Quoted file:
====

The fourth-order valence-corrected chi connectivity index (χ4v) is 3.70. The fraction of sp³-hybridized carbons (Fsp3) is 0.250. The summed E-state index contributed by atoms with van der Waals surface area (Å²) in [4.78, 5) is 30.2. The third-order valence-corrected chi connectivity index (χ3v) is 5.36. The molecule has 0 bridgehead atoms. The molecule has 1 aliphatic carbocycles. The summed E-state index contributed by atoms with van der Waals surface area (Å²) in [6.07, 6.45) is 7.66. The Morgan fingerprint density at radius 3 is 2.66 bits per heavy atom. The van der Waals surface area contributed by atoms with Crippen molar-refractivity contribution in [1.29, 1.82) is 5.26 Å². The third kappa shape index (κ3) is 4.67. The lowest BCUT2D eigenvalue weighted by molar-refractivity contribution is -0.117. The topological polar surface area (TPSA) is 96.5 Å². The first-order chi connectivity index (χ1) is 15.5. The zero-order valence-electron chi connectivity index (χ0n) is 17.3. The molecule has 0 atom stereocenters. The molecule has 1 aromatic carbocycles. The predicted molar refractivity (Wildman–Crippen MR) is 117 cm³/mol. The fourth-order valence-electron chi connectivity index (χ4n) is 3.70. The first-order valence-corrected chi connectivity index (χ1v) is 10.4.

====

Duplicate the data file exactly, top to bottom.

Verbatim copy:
The fourth-order valence-corrected chi connectivity index (χ4v) is 3.70. The fraction of sp³-hybridized carbons (Fsp3) is 0.250. The summed E-state index contributed by atoms with van der Waals surface area (Å²) in [4.78, 5) is 30.2. The third-order valence-corrected chi connectivity index (χ3v) is 5.36. The molecule has 0 bridgehead atoms. The molecule has 1 aliphatic carbocycles. The summed E-state index contributed by atoms with van der Waals surface area (Å²) in [6.07, 6.45) is 7.66. The Morgan fingerprint density at radius 3 is 2.66 bits per heavy atom. The van der Waals surface area contributed by atoms with Crippen molar-refractivity contribution in [1.29, 1.82) is 5.26 Å². The third kappa shape index (κ3) is 4.67. The lowest BCUT2D eigenvalue weighted by molar-refractivity contribution is -0.117. The topological polar surface area (TPSA) is 96.5 Å². The first-order chi connectivity index (χ1) is 15.5. The zero-order valence-electron chi connectivity index (χ0n) is 17.3. The molecule has 0 atom stereocenters. The molecule has 1 aromatic carbocycles. The predicted molar refractivity (Wildman–Crippen MR) is 117 cm³/mol. The fourth-order valence-electron chi connectivity index (χ4n) is 3.70. The first-order valence-corrected chi connectivity index (χ1v) is 10.4.